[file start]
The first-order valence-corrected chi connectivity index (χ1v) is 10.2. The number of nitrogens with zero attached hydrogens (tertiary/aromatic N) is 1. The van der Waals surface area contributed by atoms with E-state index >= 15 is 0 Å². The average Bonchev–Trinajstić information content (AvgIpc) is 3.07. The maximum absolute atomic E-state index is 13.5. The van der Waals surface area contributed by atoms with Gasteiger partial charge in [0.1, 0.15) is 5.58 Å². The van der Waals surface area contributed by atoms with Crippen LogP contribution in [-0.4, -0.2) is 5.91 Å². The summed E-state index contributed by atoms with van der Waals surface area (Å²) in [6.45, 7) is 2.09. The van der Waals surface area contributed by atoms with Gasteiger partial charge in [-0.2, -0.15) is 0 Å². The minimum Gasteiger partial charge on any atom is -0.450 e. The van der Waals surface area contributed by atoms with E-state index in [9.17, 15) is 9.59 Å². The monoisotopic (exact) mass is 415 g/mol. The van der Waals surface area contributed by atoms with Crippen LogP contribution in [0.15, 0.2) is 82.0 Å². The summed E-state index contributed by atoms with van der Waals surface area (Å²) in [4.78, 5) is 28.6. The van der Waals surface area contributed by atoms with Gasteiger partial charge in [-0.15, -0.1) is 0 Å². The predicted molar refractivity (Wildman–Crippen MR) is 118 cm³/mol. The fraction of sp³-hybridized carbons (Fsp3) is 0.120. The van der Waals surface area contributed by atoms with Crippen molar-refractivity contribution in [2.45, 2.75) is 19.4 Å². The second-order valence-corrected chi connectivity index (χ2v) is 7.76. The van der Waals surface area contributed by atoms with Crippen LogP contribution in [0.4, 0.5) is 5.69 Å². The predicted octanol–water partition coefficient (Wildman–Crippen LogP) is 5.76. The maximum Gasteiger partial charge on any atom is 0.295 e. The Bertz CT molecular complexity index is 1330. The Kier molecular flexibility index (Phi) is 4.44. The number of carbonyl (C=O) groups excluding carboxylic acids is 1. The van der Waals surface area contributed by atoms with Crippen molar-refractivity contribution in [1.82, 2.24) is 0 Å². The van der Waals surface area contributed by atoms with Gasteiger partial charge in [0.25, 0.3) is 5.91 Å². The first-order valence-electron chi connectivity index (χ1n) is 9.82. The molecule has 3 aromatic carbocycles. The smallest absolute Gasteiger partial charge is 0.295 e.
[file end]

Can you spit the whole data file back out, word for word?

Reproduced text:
The first-order valence-corrected chi connectivity index (χ1v) is 10.2. The number of nitrogens with zero attached hydrogens (tertiary/aromatic N) is 1. The van der Waals surface area contributed by atoms with E-state index >= 15 is 0 Å². The average Bonchev–Trinajstić information content (AvgIpc) is 3.07. The maximum absolute atomic E-state index is 13.5. The van der Waals surface area contributed by atoms with Gasteiger partial charge in [0.1, 0.15) is 5.58 Å². The van der Waals surface area contributed by atoms with Crippen LogP contribution in [-0.4, -0.2) is 5.91 Å². The summed E-state index contributed by atoms with van der Waals surface area (Å²) in [6.45, 7) is 2.09. The van der Waals surface area contributed by atoms with Gasteiger partial charge in [-0.2, -0.15) is 0 Å². The minimum Gasteiger partial charge on any atom is -0.450 e. The van der Waals surface area contributed by atoms with E-state index in [9.17, 15) is 9.59 Å². The monoisotopic (exact) mass is 415 g/mol. The van der Waals surface area contributed by atoms with Crippen LogP contribution in [0.15, 0.2) is 82.0 Å². The summed E-state index contributed by atoms with van der Waals surface area (Å²) in [4.78, 5) is 28.6. The van der Waals surface area contributed by atoms with Gasteiger partial charge in [-0.15, -0.1) is 0 Å². The predicted molar refractivity (Wildman–Crippen MR) is 118 cm³/mol. The fraction of sp³-hybridized carbons (Fsp3) is 0.120. The van der Waals surface area contributed by atoms with Crippen molar-refractivity contribution in [2.45, 2.75) is 19.4 Å². The second-order valence-corrected chi connectivity index (χ2v) is 7.76. The van der Waals surface area contributed by atoms with Crippen LogP contribution in [0.4, 0.5) is 5.69 Å². The predicted octanol–water partition coefficient (Wildman–Crippen LogP) is 5.76. The maximum Gasteiger partial charge on any atom is 0.295 e. The Bertz CT molecular complexity index is 1330. The Kier molecular flexibility index (Phi) is 4.44. The number of carbonyl (C=O) groups excluding carboxylic acids is 1. The van der Waals surface area contributed by atoms with Crippen molar-refractivity contribution in [1.82, 2.24) is 0 Å². The van der Waals surface area contributed by atoms with Gasteiger partial charge in [0.25, 0.3) is 5.91 Å². The first-order valence-electron chi connectivity index (χ1n) is 9.82. The molecule has 3 aromatic carbocycles. The smallest absolute Gasteiger partial charge is 0.295 e.